If we wish to know what kind of eternal existence God is calling us to, or how we should live our lives on earth, we can turn to the Bible and find secure answers in the teaching of Jesus. Only the Heavenly Man can teach us the values of Heaven and how we should journey there. As for the things of earth, the story of Noah gives us reason to trust that the status of the world around us can be discerned from ravens and doves – so why not the finches and mockingbirds of the Galapagos?

Stop the Traffick!

A woman attached to strings like a puppetHomily at St Philip Evans on the Fifth Sunday of Ordinary Time, Year B.

The Seven Word Sermon: Trafficking happens in Cardiff today. Be vigilant!

“I will not fall into despair! I will keep myself hardy until freedom is opportune!”

With these words, the African American Solomon Northup resolved not to give up hope. This was no small task, because Solomon, born a free man in New York State, had been kidnapped and sold into slavery in New Orleans. The recent movie, 12 Years a Slave, told the story of the beatings and abuse which he endured before he was finally able to mail a letter home, enabling the local sheriff to free him and return him to New York.

Today’s readings also speak of despair, slavery, and hope.

Despair, because Job’s life has collapsed around him. His flocks are destroyed, his camels stolen, his children killed and his own body plagued with boils. His friends said to him, “Curse God and die!” Job had enough faith to refuse to insult God, but – as you could hear in our First Reading – he was all gloom and doom, not seeing any prospect of hope.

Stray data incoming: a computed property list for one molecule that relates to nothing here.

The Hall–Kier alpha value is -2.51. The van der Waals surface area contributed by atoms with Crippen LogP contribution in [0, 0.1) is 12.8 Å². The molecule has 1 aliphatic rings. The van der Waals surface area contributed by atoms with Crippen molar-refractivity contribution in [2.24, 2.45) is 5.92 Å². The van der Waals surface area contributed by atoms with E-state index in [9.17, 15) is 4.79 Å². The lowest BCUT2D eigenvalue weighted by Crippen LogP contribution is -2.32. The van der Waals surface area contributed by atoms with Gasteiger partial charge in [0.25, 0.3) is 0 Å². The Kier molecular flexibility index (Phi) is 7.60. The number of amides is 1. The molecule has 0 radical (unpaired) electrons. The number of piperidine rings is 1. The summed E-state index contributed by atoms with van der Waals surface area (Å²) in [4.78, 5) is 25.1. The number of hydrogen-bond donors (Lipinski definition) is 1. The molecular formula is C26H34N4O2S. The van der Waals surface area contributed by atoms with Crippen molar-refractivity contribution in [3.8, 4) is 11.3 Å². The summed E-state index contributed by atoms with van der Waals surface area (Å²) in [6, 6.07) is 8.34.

Slavery, because St Paul is so driven to tell the world the message of Jesus, he declares himself willing to endure the conditions of a slave if that is what it takes.

Hope, because the Gospel shows us how Jesus is the one who can defeat fevers and evil spirits. We, the members of his body, are called to continue his work by defeating evil in all its forms. And some of that evil is closer at hand than you might think.

Slavery is alive and well in Cardiff today.

Last year, the police discovered 50 cases in Wales of people being treated as slaves. 28 children in Cardiff alone were found to be at risk. Some children were being forced to do domestic work, others to help to grow cannabis. Last January, a judge in Newport jailed a Czech man and a Romanian woman, who had tricked two Czech women into coming to Britain, then forced them to be prostitutes in Cardiff Bay. A similar thing happened to a Lithuanian woman who ended up in Blackwood, Gwent, two years earlier.